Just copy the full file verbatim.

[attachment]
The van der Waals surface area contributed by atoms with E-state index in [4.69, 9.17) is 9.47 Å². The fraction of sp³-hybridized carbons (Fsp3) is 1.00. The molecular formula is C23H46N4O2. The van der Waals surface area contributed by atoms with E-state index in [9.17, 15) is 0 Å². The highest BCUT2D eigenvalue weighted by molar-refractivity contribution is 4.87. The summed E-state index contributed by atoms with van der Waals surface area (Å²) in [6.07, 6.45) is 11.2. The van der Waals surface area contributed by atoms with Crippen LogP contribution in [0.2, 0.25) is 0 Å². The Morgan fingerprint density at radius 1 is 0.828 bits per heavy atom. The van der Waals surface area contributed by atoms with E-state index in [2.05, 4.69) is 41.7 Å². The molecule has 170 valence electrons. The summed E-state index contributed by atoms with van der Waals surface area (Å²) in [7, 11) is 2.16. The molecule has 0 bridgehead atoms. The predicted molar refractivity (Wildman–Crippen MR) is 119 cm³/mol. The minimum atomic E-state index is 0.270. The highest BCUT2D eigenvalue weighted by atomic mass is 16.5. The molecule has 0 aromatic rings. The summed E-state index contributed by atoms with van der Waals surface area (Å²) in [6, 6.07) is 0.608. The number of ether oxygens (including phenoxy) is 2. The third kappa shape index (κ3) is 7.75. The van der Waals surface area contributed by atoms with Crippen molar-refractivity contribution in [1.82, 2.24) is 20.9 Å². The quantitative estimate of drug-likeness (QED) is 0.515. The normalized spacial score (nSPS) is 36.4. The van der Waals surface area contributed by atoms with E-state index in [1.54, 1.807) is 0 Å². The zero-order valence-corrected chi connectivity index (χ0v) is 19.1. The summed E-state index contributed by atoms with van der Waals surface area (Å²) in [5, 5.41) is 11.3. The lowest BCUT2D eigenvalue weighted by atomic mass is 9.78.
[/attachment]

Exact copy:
The van der Waals surface area contributed by atoms with E-state index in [4.69, 9.17) is 9.47 Å². The fraction of sp³-hybridized carbons (Fsp3) is 1.00. The molecular formula is C23H46N4O2. The van der Waals surface area contributed by atoms with E-state index in [9.17, 15) is 0 Å². The highest BCUT2D eigenvalue weighted by molar-refractivity contribution is 4.87. The summed E-state index contributed by atoms with van der Waals surface area (Å²) in [6.07, 6.45) is 11.2. The van der Waals surface area contributed by atoms with Crippen LogP contribution in [0.2, 0.25) is 0 Å². The Morgan fingerprint density at radius 1 is 0.828 bits per heavy atom. The van der Waals surface area contributed by atoms with E-state index in [2.05, 4.69) is 41.7 Å². The molecule has 170 valence electrons. The summed E-state index contributed by atoms with van der Waals surface area (Å²) in [7, 11) is 2.16. The molecule has 0 bridgehead atoms. The predicted molar refractivity (Wildman–Crippen MR) is 119 cm³/mol. The minimum atomic E-state index is 0.270. The highest BCUT2D eigenvalue weighted by atomic mass is 16.5. The molecule has 0 aromatic rings. The summed E-state index contributed by atoms with van der Waals surface area (Å²) in [6, 6.07) is 0.608. The number of ether oxygens (including phenoxy) is 2. The third kappa shape index (κ3) is 7.75. The van der Waals surface area contributed by atoms with Crippen molar-refractivity contribution in [1.82, 2.24) is 20.9 Å². The quantitative estimate of drug-likeness (QED) is 0.515. The normalized spacial score (nSPS) is 36.4. The van der Waals surface area contributed by atoms with E-state index in [1.54, 1.807) is 0 Å². The zero-order valence-corrected chi connectivity index (χ0v) is 19.1. The summed E-state index contributed by atoms with van der Waals surface area (Å²) in [5, 5.41) is 11.3. The lowest BCUT2D eigenvalue weighted by atomic mass is 9.78.